Movement for Black Lives releases demands on the State: A watershed moment?

On August 9th, it will have been two years since Michael Brown was gunned down by police in Ferguson. The killing of the unarmed 18-year old, college bound Black youth sparked the beginnings of a mass movement against white supremacy and state violence. Tens of thousands of Black Americans and their supporters have taken to the streets ever since to demand justice for every Black person murdered by the police. On August 1st of 2016, a coalition of organizations released demands on the state. The list of demands marks a turning point for a young movement that has come a long way since the summer of 2014.

The movement for Black lives began first as a mobilization to demand the indictment of killer cops. But the cases of Michael Brown, Eric Garner, and Rekia Boyd quickly taught the movement that the indictment of killer cops could not occur without a profound transformation of the US criminal justice system. The movement learned that all levels of the state work together to ensure police immunity. Police unions made it clear to the movement that they exist only to block any means of accountability for the genocidal crimes of its rank and file. At the top, the Obama Administration protected the police by refusing to use the Department of Justice’s powers to indict killer cops and keep record of their murders.

The movement was then forced to respond to the political leadership of the state. It made great strides when its young base rejected the Democratic Party’s Black operatives such as Al Sharpton. The Presidential election season posed another challenge. The movement was compelled to pressure the candidates, but mostly did so by demanding Hillary Clinton and Bernie Sanders come up with a “racial justice” platform. This move brought criticism from the Black left, which saw the actions taken toward the candidates as being collaborative and conciliatory in nature.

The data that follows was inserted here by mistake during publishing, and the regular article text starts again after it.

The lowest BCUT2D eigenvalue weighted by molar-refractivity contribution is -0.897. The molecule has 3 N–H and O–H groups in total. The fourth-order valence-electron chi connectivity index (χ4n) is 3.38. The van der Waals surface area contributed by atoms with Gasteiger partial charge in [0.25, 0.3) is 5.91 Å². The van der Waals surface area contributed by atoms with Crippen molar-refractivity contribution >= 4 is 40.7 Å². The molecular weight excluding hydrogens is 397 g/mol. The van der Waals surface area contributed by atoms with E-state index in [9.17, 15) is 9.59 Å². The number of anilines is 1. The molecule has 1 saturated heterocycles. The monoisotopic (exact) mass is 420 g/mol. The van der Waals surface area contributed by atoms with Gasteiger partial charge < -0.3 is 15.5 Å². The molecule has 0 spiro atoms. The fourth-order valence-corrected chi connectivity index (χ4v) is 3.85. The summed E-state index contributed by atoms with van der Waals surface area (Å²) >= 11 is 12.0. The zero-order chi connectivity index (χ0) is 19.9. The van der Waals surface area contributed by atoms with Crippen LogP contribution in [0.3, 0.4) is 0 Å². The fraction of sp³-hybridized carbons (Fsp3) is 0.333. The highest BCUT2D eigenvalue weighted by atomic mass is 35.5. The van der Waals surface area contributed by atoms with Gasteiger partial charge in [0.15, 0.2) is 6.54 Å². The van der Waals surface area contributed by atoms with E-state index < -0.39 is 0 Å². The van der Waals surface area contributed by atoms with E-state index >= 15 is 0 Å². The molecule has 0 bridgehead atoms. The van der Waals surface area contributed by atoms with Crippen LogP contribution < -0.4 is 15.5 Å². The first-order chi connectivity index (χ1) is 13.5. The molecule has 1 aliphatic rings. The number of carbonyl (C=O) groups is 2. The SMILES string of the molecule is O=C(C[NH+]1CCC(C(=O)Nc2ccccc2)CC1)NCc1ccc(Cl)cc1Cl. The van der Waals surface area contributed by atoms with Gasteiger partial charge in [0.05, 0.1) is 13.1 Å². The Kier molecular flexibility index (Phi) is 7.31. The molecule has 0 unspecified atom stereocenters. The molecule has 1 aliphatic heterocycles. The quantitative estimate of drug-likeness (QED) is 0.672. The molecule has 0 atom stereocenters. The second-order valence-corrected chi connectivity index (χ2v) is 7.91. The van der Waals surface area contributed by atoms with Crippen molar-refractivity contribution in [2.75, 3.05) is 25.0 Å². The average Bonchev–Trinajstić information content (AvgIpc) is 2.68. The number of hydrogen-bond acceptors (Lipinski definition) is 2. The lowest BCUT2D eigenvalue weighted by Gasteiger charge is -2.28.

The vibrant conversation about strategy between the Black radical left and the emerging movement for Black lives resulted in the further political development of movement forces. The Black Lives Matter Network rejected the Democratic National Committee’s endorsement of the organization. Later in the election season, Network leaders announced that they would not be endorsing any candidate for President. However, movements are defined by their demands and not necessarily by what they reject. The movement’s progress over time has raised questions as to what ideas the movement will embrace and what concrete demands these ideas will produce.

The list of demands released at the beginning of this month represents an attempt to define the movement’s trajectory within the context of the political situation in the US. Demands such as community control of law enforcement agencies, universal healthcare, and divestment from the military to fund social programs are reflective of the movement’s political journey. Some, like the restructuring the tax code, merge the desires of the movement that backed Bernie Sanders with the movement for Black Lives. Others, such as the divestment in local law enforcement and prison institutions, defy the very legitimacy of the mass incarceration regime all together. Thus, the list of demands could potentially be a watershed moment in the development of the movement for Black lives.